The CDC provides data files containing cancer statistics for the US that you can break down a number of ways. I downloaded the 1999-2007 file, took the BYAGE.txt file within it, replaced the tildes with zeroes (which is what they represent), and imported it into Excel (note, if you import into Excel 2003 or lower, you will hit the limit for maximum number of rows, so you'll need to remove some of the rows which are irrelevant for our purposes here).
Putting it into a data table, I applied the following filters:
- AGE = 25-29
- EVENT_TYPE = Mortality
- RACE = All Races
- SEX = Female
And sorted by rate. You can download my spreadsheet. Having done so, I find that "Melanomas of the Skin" is well down the list. It varies year-by-year, but 9th is most common and the highest it gets it 7th in 2005 and 2007.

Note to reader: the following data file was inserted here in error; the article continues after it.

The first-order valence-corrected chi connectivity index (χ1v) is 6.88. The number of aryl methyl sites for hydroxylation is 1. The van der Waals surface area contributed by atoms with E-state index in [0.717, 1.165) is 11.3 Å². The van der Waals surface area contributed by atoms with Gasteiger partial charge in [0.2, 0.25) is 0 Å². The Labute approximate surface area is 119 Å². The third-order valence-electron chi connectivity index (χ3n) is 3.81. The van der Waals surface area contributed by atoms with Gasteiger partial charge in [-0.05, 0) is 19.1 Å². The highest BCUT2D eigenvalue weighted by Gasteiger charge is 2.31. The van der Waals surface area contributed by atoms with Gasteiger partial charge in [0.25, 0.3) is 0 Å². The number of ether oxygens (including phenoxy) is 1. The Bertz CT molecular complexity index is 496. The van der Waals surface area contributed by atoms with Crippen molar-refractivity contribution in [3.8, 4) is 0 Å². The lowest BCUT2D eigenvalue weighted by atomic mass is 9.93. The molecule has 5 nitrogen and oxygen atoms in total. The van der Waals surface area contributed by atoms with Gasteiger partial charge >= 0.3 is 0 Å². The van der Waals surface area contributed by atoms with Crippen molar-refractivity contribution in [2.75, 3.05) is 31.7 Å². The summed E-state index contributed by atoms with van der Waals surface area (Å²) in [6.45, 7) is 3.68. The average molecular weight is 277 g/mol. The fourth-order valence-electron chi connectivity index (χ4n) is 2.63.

Now, the results could be different if you're just looking at California, but xiaohouzi79's data suggest otherwise. Another factor is that there are a couple of other types of skin cancer - such as basal cell carcinomas and squamous cell cancer - but those are much less fatal than melanomas. Basically, it looks as though Lieu's statement was incorrect.